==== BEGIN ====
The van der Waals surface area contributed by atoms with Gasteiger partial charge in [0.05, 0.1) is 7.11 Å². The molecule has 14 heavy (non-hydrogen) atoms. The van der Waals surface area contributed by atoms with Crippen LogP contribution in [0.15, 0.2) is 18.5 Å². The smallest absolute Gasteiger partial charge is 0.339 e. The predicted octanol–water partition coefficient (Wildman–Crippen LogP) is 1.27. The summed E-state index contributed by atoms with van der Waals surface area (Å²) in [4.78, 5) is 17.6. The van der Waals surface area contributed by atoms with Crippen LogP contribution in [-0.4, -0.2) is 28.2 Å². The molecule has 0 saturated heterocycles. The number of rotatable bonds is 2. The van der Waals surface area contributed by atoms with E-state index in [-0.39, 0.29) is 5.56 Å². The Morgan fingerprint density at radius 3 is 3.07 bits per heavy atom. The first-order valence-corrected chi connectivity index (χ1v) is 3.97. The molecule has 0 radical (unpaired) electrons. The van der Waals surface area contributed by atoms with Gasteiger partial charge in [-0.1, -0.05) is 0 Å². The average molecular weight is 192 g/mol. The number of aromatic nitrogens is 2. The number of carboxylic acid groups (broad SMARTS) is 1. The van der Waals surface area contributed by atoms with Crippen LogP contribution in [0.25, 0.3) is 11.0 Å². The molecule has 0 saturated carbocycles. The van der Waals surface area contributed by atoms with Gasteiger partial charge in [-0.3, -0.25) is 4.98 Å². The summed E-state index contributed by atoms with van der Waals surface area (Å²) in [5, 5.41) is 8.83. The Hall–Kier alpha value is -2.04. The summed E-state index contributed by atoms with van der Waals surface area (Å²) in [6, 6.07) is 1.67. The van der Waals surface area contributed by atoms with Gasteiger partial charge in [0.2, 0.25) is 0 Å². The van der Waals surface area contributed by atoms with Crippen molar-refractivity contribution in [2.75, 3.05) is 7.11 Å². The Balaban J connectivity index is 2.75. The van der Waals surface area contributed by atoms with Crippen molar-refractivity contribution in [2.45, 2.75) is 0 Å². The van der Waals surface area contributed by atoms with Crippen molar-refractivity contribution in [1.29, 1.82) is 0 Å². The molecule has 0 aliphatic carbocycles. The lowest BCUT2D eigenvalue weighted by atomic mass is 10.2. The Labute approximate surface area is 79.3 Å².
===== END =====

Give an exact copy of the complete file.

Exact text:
The van der Waals surface area contributed by atoms with Gasteiger partial charge in [0.05, 0.1) is 7.11 Å². The molecule has 14 heavy (non-hydrogen) atoms. The van der Waals surface area contributed by atoms with Crippen LogP contribution in [0.15, 0.2) is 18.5 Å². The smallest absolute Gasteiger partial charge is 0.339 e. The predicted octanol–water partition coefficient (Wildman–Crippen LogP) is 1.27. The summed E-state index contributed by atoms with van der Waals surface area (Å²) in [4.78, 5) is 17.6. The van der Waals surface area contributed by atoms with Crippen LogP contribution in [-0.4, -0.2) is 28.2 Å². The molecule has 0 saturated heterocycles. The number of rotatable bonds is 2. The van der Waals surface area contributed by atoms with E-state index in [-0.39, 0.29) is 5.56 Å². The Morgan fingerprint density at radius 3 is 3.07 bits per heavy atom. The first-order valence-corrected chi connectivity index (χ1v) is 3.97. The molecule has 0 radical (unpaired) electrons. The van der Waals surface area contributed by atoms with Gasteiger partial charge in [-0.1, -0.05) is 0 Å². The average molecular weight is 192 g/mol. The number of aromatic nitrogens is 2. The number of carboxylic acid groups (broad SMARTS) is 1. The van der Waals surface area contributed by atoms with Crippen LogP contribution in [0.25, 0.3) is 11.0 Å². The molecule has 0 saturated carbocycles. The van der Waals surface area contributed by atoms with Gasteiger partial charge in [-0.3, -0.25) is 4.98 Å². The summed E-state index contributed by atoms with van der Waals surface area (Å²) in [5, 5.41) is 8.83. The Hall–Kier alpha value is -2.04. The summed E-state index contributed by atoms with van der Waals surface area (Å²) in [6, 6.07) is 1.67. The van der Waals surface area contributed by atoms with Gasteiger partial charge in [0.2, 0.25) is 0 Å². The van der Waals surface area contributed by atoms with Crippen molar-refractivity contribution in [2.75, 3.05) is 7.11 Å². The Balaban J connectivity index is 2.75. The van der Waals surface area contributed by atoms with Crippen molar-refractivity contribution in [2.45, 2.75) is 0 Å². The van der Waals surface area contributed by atoms with Crippen molar-refractivity contribution in [1.29, 1.82) is 0 Å². The molecule has 0 aliphatic carbocycles. The lowest BCUT2D eigenvalue weighted by atomic mass is 10.2. The Labute approximate surface area is 79.3 Å².